Gilles Peterson



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Biography

In 2014, all roads lead to Brazil. As the World Cup draws near, the not-so-sleeping giant of South America will move to centre-stage, and its irresistible rhythms will become the soundtrack of the summer. Cheesy compilations will line up to cash in, peddling worn-out clichés of girls from Ipanema. But for those who want the real musical flavour of Brazil - its super-dynamic present and its majestic heritage - the go-to record has to be Gilles Peterson’s extraordinary new project Sonzeira.

One of the world’s most respected DJs, Gilles can count two million global listeners to his weekly radio ... Read more

In 2014, all roads lead to Brazil. As the World Cup draws near, the not-so-sleeping giant of South America will move to centre-stage, and its irresistible rhythms will become the soundtrack of the summer. Cheesy compilations will line up to cash in, peddling worn-out clichés of girls from Ipanema. But for those who want the real musical flavour of Brazil - its super-dynamic present and its majestic heritage - the go-to record has to be Gilles Peterson’s extraordinary new project Sonzeira.

One of the world’s most respected DJs, Gilles can count two million global listeners to his weekly radio show. Few people have done as much to promote and celebrate Brazilian music, not least through six outstanding compilation albums focused on Brazilian music which he has curated. These are just part of a career catalogue of more than 100 compilations, making him the world leader in the field.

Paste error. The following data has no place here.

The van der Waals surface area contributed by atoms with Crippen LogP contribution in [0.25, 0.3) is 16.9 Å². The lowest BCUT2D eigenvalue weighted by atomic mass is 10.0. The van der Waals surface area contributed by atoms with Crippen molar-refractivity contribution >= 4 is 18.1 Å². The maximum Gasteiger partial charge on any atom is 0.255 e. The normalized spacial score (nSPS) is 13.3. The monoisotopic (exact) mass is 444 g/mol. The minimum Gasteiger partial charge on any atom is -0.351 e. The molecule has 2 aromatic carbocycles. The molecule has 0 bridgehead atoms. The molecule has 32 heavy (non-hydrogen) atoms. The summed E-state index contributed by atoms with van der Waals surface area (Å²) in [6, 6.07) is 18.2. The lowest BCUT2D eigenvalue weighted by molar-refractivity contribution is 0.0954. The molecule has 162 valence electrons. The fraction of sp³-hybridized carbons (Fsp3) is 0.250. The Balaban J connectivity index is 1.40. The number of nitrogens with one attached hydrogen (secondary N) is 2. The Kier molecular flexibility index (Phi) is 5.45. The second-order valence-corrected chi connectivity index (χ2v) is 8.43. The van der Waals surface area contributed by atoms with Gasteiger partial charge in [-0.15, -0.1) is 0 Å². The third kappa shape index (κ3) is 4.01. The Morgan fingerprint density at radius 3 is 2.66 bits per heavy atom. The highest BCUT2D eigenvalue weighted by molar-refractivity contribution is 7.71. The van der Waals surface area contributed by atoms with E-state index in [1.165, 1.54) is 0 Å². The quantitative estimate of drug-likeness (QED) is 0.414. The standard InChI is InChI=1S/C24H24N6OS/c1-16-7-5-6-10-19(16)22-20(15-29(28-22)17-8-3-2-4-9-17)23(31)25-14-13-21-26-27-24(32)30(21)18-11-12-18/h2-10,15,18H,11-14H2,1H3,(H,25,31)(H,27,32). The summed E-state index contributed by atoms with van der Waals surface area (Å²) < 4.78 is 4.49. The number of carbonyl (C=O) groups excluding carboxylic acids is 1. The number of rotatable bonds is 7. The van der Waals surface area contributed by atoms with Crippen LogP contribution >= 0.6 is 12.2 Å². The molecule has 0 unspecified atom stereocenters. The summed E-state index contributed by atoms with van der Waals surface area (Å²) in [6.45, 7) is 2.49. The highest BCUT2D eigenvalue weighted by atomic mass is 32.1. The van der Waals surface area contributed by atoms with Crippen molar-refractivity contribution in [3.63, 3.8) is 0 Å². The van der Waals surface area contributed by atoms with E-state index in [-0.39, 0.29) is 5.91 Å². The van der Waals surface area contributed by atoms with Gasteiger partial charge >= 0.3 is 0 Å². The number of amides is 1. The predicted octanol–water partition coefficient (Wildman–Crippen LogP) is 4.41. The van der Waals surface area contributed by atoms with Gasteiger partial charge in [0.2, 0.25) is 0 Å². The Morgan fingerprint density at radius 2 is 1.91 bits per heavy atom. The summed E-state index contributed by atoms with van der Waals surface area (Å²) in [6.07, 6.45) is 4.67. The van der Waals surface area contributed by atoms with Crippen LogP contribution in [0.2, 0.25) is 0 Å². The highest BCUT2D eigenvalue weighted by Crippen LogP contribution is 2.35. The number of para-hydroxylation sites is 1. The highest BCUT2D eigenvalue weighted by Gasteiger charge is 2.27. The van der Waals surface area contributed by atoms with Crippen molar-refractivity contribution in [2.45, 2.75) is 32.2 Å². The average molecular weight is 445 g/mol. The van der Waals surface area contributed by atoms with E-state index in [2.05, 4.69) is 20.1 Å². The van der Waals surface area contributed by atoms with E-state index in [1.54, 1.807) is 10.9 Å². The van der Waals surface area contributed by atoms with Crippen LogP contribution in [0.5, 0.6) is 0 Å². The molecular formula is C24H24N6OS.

For this ambitious venture Gilles has turned producer, setting up camp in Rio de Janeiro with young UK production tyro Sam Shepherd (Floating Points); Dilip Harris and Rob Gallagher from 2 Banks of 4; and Kassin from Rio big band Orquestra Imperial. Together they set about recording all-new material with a stellar line-up of Brazilian talent, under the name Sonzeira. The result, ‘Brasil – Bam Bam Bam’, is an inspirational portrait of a nation in sound. At its heart are mesmerising vocal performances from superstars young and old, including ‘City of God’ actor and singer Seu Jorge, and the grande dame of samba, 76-year-old powerhouse Elza Soares.

‘Brazil’s music culture is massive,’ says Gilles. ‘There’s the North – Bahia, Recife, the afro-brazilian sound. There’s batucada, the heavy sambas. Then bossa nova - Tom Jobim and all that history. There’s baile funk. There’s Tropicalia and the more soulful, funky scene championed by groups like Banda Black Rio, Trio Mocoto and icons like Gilberto Gil. Such a huge amount of stuff to fit in. I wanted to try and cover it all – to make a kind of Buena Vista meets club culture, but to keep it sonically very modern.’

It’s certainly a long way from Sundays at the Belvedere Arms in Richmond, one of Gilles's first residencies, where as a 17-year-old he threw down his first Brazilian records. His inspiration came from the sheer exuberance of Brazilian tunes that pioneering DJs like Bob Jones and Chris Bangs played at soul weekenders, into which the young Gilles would slip as an under-age voyeur.